Submitted: November 14, 2019
from United States District Court for the District of
Nebraska - Lincoln.
GRUENDER, KELLY, and ERICKSON, Circuit Judges.
Gruender, Circuit Judge.
McConnell appeals the district court's grant of summary
judgment in favor of Anixter, Inc. on his claims that Anixter
violated the Uniformed Services Employment and Reemployment
Rights Act ("USERRA"), 38 U.S.C. § 4301 et
seq., by discriminating and retaliating against him on
the basis of his prior service in the military and exercise
of rights protected under the statute. We affirm.
served on active duty in the United States Army from 1999 to
2008. During this time, he suffered two long-term
disabilities: (1) a back injury restricting him from lifting
more than forty pounds, and (2) post-traumatic stress
disorder ("PTSD"). He retired from the Army in
November 2012, Anixter hired McConnell to be the service
center manager in its Grand Island, Nebraska facility. During
the interview process, McConnell's hiring supervisor told
him that Anixter viewed his military experience positively
because it meant he had some of the skills needed for the
position. Also at this time, McConnell informed Anixter of
his service-related disabilities, and Anixter assured him
that accommodating these disabilities would not be a problem.
service center manager, McConnell directly supervised a
number of Anixter employees. In May 2013, McConnell had an
altercation with one of his subordinates, ultimately telling
her "to get the fuck out of my facility."
Subsequently, McConnell's supervisor orally warned him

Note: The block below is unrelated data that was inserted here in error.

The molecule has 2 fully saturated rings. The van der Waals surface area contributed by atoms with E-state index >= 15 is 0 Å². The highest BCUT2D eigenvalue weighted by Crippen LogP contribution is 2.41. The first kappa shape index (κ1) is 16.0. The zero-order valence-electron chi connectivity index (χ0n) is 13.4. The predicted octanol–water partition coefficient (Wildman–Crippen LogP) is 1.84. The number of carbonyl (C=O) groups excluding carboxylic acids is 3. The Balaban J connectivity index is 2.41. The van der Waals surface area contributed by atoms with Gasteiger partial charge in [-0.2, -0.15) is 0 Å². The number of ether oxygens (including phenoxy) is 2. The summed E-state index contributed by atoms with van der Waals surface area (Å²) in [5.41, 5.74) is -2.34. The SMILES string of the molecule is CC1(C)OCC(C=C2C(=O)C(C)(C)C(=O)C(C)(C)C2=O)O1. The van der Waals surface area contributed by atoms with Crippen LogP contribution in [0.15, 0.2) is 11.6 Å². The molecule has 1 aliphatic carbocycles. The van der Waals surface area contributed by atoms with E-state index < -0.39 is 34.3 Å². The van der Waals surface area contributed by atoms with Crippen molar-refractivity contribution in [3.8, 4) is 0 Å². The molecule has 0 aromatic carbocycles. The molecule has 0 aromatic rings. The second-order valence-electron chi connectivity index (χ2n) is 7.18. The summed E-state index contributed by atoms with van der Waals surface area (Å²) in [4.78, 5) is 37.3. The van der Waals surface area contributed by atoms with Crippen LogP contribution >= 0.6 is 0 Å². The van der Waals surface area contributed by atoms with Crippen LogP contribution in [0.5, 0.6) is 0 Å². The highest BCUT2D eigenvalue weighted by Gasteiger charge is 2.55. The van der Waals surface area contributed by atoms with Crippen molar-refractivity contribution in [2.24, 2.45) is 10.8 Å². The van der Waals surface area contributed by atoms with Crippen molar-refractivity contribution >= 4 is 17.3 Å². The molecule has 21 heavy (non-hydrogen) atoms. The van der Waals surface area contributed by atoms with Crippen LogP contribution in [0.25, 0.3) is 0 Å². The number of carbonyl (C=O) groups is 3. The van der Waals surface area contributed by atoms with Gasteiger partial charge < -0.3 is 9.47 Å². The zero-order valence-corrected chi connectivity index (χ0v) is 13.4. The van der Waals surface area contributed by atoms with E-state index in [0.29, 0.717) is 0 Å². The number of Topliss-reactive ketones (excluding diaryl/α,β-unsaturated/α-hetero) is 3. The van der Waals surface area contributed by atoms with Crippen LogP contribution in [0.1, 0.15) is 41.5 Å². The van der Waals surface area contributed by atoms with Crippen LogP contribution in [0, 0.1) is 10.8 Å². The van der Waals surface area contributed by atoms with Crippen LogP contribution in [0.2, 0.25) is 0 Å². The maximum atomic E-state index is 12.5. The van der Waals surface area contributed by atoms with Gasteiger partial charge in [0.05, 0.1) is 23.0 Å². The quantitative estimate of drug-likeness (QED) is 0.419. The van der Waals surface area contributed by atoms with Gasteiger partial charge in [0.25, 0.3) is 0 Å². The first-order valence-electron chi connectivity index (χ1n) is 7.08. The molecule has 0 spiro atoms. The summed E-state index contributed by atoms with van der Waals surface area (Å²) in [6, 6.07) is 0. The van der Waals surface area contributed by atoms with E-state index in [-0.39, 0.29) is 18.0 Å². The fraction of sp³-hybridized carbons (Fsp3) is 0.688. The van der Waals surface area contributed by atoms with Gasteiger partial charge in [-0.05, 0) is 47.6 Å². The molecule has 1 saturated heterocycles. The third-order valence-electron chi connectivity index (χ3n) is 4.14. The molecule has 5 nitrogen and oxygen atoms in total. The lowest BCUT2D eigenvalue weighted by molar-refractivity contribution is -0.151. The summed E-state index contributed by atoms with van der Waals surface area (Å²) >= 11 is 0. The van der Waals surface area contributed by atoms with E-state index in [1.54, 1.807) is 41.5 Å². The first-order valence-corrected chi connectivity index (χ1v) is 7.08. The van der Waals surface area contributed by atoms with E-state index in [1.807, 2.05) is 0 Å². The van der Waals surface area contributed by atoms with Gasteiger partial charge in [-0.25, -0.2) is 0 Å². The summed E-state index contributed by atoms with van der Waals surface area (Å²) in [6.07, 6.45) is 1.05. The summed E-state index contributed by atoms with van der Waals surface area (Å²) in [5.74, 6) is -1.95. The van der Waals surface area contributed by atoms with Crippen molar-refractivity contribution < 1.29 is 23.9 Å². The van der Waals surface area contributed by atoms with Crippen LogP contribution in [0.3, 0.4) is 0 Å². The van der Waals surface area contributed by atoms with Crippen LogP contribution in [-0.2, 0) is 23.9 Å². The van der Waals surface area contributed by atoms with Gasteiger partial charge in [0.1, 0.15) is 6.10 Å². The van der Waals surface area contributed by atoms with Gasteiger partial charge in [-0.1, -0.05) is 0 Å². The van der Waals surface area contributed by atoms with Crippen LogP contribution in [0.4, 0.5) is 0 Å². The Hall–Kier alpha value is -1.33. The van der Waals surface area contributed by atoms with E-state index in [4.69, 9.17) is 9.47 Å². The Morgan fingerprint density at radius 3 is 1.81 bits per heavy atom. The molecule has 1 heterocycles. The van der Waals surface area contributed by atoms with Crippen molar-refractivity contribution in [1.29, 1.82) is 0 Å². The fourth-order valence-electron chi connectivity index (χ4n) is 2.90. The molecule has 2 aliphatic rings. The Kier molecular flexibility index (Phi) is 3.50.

not to use such language. Then in August 2013, McConnell had
another altercation with a different subordinate, during
which McConnell admitted to raising his voice at her. After
this incident, McConnell's supervisor issued him a
written warning, notifying him that if he did not "clean
up [his] language" and "control [his] temper"
moving forward, "further disciplinary action may be
necessary up to and including termination."
a phone conversation in December 2014, McConnell and his
supervisor disagreed about changes the supervisor wanted made
to McConnell's supervisees' work schedules. The
parties dispute both the tenor and substance of the
conversation, but it is undisputed that by the end of the
call McConnell was "frustrated" enough that he
requested a break to manage his PTSD. His supervisor instead
sent him home. Four days later, Anixter fired McConnell.
January 2017, McConnell sued Anixter in federal district
court. In his two-page complaint, McConnell alleged that he
was protected under USERRA and that Anixter violated his
rights under the statute. The district court first dismissed
the complaint in part and later granted Anixter summary
judgment on the remaining counts. McConnell appeals, arguing
that the district court erroneously granted Anixter's
motion for summary judgment.
review a district court's grant of summary judgment
de novo, viewing the evidence in the light most
favorable to the nonmoving party. DeLuna v. Mower
Cty., 936 F.3d 711, 716 (8th Cir. 2019). We will affirm
if there is no genuine dispute of any material fact and the
movant is entitled to judgment as a matter of law.
Id. "To show a genuine dispute of material
fact, a party must provide more than conjecture and
speculation." Zayed v. Associated Bank, N.A.,
913 F.3d 709, 720 (8th Cir. 2019). Rather, the nonmovant
"has an affirmative burden to designate specific facts
creating a triable controversy." Crossley v.
Ga.-Pac. Corp., 355 F.3d 1112, 1113 (8th Cir. 2004)
(internal quotation marks omitted).
"prohibit[s] discrimination against persons because of
their service in the uniformed services." 38 U.S.C.
§ 4301(a)(3). As relevant here, USERRA prevents
employers from denying former service members "retention
in employment . . . or any benefit of employment . . . on the
basis" of the individual's status as a former
service member and from taking "any adverse employment
action against any person because such person . . . exercised
a right provided" under USERRA. Id. §
4311(a)-(b). An employer violates USERRA if the
individual's military status or exercise of rights
protected under USERRA is a "motivating factor" in
an employer's actions against the employee. Id.
§ 4311(c)(1)-(2). In protecting employees from "any
adverse employment action," id. § 4311(b),
however, USERRA does not "provide a remedy for trivial